As a young man, Dostoevsky, the Russian writer, was imprisoned. The day came when he was taken along with others to be executed. After listening to the crimes they were accused of, they were lined up to be shot. At that moment, a man came with the message that the executions were stayed. The prisoners were, instead, sent to Siberia. But that moment when he thought he would be executed was forever etched in his memory. The horror of it made him shudder any time he thought of it.
It is not necessarily a nice feeling to be facing imminent death. Our Lord Jesus knew that His time on earth was coming to a fast end when he had taken the last supper with the disciples. Judas had already gone out on his black mission of betrayal. Jesus took the remaining disciples with Him to the Garden of Gethsemane. He took Peter, James, and John with Him a little further. He told them that he was feeling extremely sorrowful. Then He went a little further, alone. There He prayed.
Heinrich Hoffman’s well-known painting of Jesus in the Garden of Gethsemane portrays the Lord kneeling at a large rock with, hands folded, almost placidly looking into the heavens. The Biblical text shows a scene that is hauntingly different. “And he went a little further, and fell on his face, and prayed, saying, O my Father, if it be possible, let this cup pass from me: nevertheless not as I will, but as thou wilt” (Matt. 26:9). It could be that Hoffman’s painting caught some moment of Christ’s prayer to the Father, but it was not how the prayer began. Jesus fell to the ground on His face. The cup He was to drink was going to be bitter. Looking forward to it was dreadful. If it were possible, Jesus would rather not drink it.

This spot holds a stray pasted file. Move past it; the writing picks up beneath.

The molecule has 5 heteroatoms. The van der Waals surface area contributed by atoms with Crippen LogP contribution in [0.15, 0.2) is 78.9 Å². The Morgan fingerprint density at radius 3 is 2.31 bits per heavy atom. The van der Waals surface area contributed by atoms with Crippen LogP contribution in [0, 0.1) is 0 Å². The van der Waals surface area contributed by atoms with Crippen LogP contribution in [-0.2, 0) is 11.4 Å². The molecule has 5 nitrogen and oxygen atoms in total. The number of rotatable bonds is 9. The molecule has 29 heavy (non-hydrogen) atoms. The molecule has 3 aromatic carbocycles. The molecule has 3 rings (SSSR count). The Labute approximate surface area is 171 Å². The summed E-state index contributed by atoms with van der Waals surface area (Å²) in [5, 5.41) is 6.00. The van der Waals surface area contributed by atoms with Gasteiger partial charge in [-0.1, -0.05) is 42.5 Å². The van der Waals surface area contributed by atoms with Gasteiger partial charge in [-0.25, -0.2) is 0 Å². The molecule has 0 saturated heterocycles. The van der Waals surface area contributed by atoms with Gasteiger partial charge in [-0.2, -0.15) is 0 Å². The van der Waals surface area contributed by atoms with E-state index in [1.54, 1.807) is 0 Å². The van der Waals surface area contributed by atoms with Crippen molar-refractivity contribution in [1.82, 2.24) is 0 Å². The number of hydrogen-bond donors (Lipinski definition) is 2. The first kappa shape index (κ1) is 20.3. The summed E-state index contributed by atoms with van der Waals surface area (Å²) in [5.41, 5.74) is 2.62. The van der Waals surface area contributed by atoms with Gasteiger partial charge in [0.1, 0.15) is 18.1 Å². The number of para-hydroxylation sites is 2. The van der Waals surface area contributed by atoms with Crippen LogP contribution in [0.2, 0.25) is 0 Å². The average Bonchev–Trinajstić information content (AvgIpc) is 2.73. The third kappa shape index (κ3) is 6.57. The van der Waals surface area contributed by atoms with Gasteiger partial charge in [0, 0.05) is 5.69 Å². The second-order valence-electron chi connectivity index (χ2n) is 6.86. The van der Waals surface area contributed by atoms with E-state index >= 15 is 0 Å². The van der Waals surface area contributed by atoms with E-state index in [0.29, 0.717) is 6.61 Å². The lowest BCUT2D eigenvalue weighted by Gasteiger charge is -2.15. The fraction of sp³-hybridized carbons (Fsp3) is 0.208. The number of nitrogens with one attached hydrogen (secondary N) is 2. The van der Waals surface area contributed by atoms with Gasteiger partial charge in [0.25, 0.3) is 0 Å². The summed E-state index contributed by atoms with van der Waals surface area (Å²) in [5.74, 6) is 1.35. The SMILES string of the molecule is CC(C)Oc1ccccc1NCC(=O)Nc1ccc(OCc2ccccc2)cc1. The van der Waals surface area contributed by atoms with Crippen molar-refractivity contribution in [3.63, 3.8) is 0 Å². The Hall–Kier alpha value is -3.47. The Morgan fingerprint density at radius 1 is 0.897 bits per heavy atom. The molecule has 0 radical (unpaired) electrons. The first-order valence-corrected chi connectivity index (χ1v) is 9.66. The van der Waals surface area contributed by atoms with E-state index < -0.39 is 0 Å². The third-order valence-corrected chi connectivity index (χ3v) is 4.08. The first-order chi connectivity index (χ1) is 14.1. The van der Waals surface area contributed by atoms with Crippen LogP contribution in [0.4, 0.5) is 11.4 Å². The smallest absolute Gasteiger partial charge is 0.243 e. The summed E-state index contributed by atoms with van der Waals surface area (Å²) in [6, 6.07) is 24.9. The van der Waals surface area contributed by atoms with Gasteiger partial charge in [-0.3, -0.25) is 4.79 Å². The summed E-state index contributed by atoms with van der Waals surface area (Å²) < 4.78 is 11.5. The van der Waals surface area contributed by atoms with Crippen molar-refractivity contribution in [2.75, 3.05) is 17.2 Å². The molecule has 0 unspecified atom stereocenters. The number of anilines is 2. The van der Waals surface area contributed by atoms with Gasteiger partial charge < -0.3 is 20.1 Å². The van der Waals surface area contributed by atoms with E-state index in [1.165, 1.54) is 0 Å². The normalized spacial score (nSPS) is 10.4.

Mark’s gospel gives us another aspect of that request. “And he went forward a little, and fell on the ground, and prayed that, if it were possible, the hour might pass from him” (Mk.14:35). The time ahead was anything but inviting. If it were possible, Jesus would rather not go through that hour of trial.